China's quickly emerging trust industry was rocked late last month when the country's top banking authority, the China Banking Regulatory Commission (CBRC), ordered commercial banks to inspect the trust products they were selling to customers amid mounting default concerns.
The CBRC's call for tighter scrutiny has naturally taken some of the air out of the trust industry and cast a pall over such products with local investors, many of whom considered trusts to be among the safest bets in a country known for offering few reliable investment opportunities.
As top financial authorities in China ramped up credit restrictions over the past several years, banks in search of off-balance sheet capital have done much to hurry the development of the trust sector, which is now one of the largest segments of China's financial industry. The assets of local trust companies jumped to a whopping 6.58 trillion yuan ($1.04 trillion) by the end of October, compared to 380 billion yuan by the end of 2006, according to Min Luhao, deputy director of the Non-banking Department at the CBRC.
But the winds are turning in China and the trust sector may be in for a long winter as local investors realize the downside risk they are exposing themselves to when they tap these products.
Compared to other areas of the market, the trust sector as a whole remains lightly regulated and many of the vehicles claiming to offer the highest returns are invested in highly volatile industries or businesses wracked by overcapacity. Indeed, shortly before the CBRC's directive, CITIC Trust Co, a trust unit of financial conglomerate CITIC Group, admitted that it had delayed paying interest on trust products which had lent funds to a poorly-performing steel mill.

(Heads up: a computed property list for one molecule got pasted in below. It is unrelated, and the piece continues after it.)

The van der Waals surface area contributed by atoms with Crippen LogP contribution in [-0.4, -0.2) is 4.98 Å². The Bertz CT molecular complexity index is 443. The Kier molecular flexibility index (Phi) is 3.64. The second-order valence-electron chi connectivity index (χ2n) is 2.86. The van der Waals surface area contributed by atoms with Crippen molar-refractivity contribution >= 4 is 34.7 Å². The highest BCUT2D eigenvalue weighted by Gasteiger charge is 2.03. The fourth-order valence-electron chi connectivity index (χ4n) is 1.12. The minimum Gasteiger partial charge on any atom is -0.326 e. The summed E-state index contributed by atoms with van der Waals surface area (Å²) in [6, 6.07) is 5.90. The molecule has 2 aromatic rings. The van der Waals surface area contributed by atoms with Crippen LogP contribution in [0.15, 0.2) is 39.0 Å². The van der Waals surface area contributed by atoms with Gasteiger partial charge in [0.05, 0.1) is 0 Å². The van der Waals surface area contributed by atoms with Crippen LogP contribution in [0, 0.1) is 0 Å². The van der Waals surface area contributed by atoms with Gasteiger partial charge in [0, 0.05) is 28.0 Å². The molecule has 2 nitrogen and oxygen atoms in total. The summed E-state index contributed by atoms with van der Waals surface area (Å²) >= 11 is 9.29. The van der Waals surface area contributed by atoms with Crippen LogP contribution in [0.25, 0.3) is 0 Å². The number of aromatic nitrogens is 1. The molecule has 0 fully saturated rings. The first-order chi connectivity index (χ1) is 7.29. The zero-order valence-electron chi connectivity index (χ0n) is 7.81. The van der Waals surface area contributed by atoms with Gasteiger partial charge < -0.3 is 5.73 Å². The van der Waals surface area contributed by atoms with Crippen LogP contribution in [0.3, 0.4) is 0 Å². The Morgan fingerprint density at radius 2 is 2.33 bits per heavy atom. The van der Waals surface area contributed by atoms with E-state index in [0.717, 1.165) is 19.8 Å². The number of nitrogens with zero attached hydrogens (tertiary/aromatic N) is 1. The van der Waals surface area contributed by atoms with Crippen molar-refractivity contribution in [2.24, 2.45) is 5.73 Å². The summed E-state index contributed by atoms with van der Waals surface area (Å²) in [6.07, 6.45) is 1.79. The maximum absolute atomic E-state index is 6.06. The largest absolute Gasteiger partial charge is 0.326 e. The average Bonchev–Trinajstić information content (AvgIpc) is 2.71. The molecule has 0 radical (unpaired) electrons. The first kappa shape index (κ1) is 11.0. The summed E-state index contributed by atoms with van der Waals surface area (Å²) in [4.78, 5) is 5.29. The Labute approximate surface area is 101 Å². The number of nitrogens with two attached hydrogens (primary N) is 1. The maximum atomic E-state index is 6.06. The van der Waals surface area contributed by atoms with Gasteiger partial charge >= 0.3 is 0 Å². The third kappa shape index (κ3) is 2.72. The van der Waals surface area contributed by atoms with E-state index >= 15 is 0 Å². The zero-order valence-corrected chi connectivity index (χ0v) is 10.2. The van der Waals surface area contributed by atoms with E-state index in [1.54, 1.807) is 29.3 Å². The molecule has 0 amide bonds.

Also, unlike banks, trust companies aren't required to set aside a portion of their capital to hedge against investment failure. At the same time, unlike securities brokerages or fund companies, trust businesses aren't required to establish rating procedures to evaluate projects picked for investment.
What's more, most trust companies are more interested in creating products that they can collect commission fees on rather than actually delivering the highest returns possible to investors. This will invariably make them less attractive to investors, especially now that regulators have begun allowing insurers and securities brokerages to offer asset management services similar to those offered by trust companies.
In other words, local investors in search of high returns may not have to settle for trust products if the market can provide them with sounder positions. If they want to retain the trust of investors, trust companies had better get serious about controlling risks and pushing up profits.
The author is an economic commentator. email@example.com
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